serves 6

1 package einkorn spaghetti
2 links Apple Gouda sausage, sliced into half-inch pieces (I used Niman Ranch sausage.)
1 jar sun-dried tomatoes in olive oil, drained and chopped (I threw in a few grape tomatoes, as well, for color.)
1 bunch kale, washed and chopped
2 garlic cloves, crushed and chopped
2 tablespoons butter
7 ounces ricotta cheese
1/2 cup of grated Parmesan
salt, pepper, and roasted red pepper flakes to taste

Terroir_CorbieresBring a pot of water to a boil. Add spaghetti and follow package instructions.
In a large pan, saute sausage until browned. Add kale and cook until leaves turn a darker brown, about five minutes. Toss in garlic and butter and cook until butter is melted.
Take off heat and add the rest of the ingredients, tossing until everything is incorporated. Add pasta and toss again.

We paired the meal with Wine Enthusiast’s 2011 European Winery of the Year, Gerard Bertrand‘s Corbieres. It held black fruit and spicy vanilla notes with a slight touch of Brett. While I’m not usually the biggest fan of ol’ Brett, it was the perfect accompaniment to the kale, and the fruit balanced the sausage and cheeses in a very pretty way.

Salad Days

nectarine saladThere’s just something about the tender-green of baby kale coupled with the sweet tang of nectarines that I’ve been finding extremely satisfying of late. This crisp salad is a mouthful of summer and delicious enough to tempt me away from evening writing projects.

bellafinaDinner arranged, the challenge of pairing was presented — the sparkle of the dish was heightened with a Prosecco, perfect for a balmy twilight.

My choice of the Bellafina Prosecco was a happy accident, an impulse purchase that had then been absentmindedly shoved into the back of the refrigerator. Maybe it was actually kismet, as the flavors of stone fruits, lemon cream, and almonds were harmonious with the varying sweet and lush flavors of the salad. The wine’s orange bitter finish was paradisiacal with the kale. Isn’t it marvelous how good food and great wine always seem to find each other?

Nectarines & Baby Kale Salad

two handfuls of baby kale
1 nectarine, sliced into thin wedges
1/2 avocado, cubed
a sprinkling of tamari pumpkin seeds
a sprinkling of shredded coconut (Leftover, perhaps, from your coconut shrimp?)
drizzle of poppy seed dressing

Toss everything together and serve right away, appreciating the crisp, refreshing qualities of both the salad and the Prosecco.

Greens and Prosciutto

It’s the season of greens. Our local farms are growing a very diverse variety,  and confronted by so many beautiful choices in the produce department, I opted to make a meal of them.

Greens and Prosciutto Atop Pumpkin Gnocchi

extra virgin olive oil
1 package prosciutto
1 bunch dandelion greens, coarsely chopped, stems removed
1 bunch red chard, coarsely chopped, stems removed
1 bunch dino kale, coarsely chopped, stems removed
3 cloves of garlic, chopped
1 TB pine nuts
1 package pre-made gnocchi (I used a pumpkin gnocchi found in the refrigerated section of the grocery store.)
grated Parmesan for garnish

Fill a large pot with water and set to boil.

Add enough extra virgin olive oil to coat the bottom of a large skillet. Warm up over medium heat. Add prosciutto and cook until golden brown.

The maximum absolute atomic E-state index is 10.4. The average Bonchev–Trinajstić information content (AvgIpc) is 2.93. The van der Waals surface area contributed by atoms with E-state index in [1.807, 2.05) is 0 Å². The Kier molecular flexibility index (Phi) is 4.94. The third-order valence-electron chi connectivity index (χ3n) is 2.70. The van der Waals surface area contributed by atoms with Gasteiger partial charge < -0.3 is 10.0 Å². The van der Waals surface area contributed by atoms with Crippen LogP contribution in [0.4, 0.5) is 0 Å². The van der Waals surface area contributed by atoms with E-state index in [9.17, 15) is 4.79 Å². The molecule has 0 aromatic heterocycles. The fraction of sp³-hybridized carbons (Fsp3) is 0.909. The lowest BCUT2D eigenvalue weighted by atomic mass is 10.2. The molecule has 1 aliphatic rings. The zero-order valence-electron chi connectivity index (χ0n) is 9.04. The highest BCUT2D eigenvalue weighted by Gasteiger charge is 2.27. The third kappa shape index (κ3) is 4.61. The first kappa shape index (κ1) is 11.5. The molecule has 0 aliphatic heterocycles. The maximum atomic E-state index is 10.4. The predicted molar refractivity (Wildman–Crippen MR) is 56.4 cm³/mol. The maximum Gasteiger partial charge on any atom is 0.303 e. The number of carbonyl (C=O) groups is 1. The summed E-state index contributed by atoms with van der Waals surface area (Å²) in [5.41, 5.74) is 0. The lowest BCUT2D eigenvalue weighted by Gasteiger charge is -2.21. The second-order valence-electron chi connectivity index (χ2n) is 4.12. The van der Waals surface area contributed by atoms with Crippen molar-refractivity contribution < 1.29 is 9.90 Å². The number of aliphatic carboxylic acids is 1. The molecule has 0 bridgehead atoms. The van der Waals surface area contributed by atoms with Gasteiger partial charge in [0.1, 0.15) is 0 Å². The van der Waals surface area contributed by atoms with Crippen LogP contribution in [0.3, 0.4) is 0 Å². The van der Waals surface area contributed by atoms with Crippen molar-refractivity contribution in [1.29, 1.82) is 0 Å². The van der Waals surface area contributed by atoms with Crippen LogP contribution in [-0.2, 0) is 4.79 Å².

Add all of the greens and stir until everything is coated in oil and prosciutto has been turned to the top. Add garlic and cover, cooking about five minutes or until greens are wilted. Remove cover and stir in pine nuts.

Meanwhile, throw gnocchi into the boiling water. Cook to package directions. Drain.

Layer greens over gnocchi on a plate and garnish with Parmesan. We paired dinner with a wonderful Pinot Grigio.

Citrus-y Tempeh

When the warm weather hits, stir-fry reigns supreme. It doesn’t overheat the house, it’s light on the palate and light in the belly.

While looking for ways to cook up a quick tempeh for dinner, I stumbled across 101 Cookbooks and read her wonderful description of Orange Pan-glazed Tempeh. I had to try it, and of course, I tweaked it a tad.

Her version called for maple syrup as a sweetener, but I found that created too much sweetness when coupled with the flavors of the tempeh and the wild rice with kale that I made for the dish’s foundation. The original also called for cilantro leaves to garnish the top. I’d recommend that. I didn’t end up doing it, as I chose to use the last bit from my garden inside the dish and didn’t have any left for garnish. (My cilantro has now bolted, which means it’s time to dig it up and plant some kale.)

Here’s my altered recipe:

1 cup orange juice (Since citrus isn’t in season, I used a high quality, pre-made juice)
1 tablespoon freshly grated ginger
2 teaspoons tamari
1 1/2 tablespoons mirin
1 tablespoon chopped cilantro
3 garlic cloves, chopped
6 ounces of tempeh
1 tablespoon olive oil

Warm up a large skillet over medium heat.
Put the orange juice in a small bowl. Add the ginger, tamari, mirin, cilantro, and garlic. Mix together and set aside.
Cut the tempeh into small pieces.
Drizzle olive oil in skillet. Add the tempeh and sautee until golden. Pour the orange juice mixture into the pan and simmer for 10 minutes, or until the sauce has reduced to a thick glaze.  Stir once or twice while cooking to allow tempeh to absorb as much citrusy flavor as possible.
Serve the tempeh with the sauce.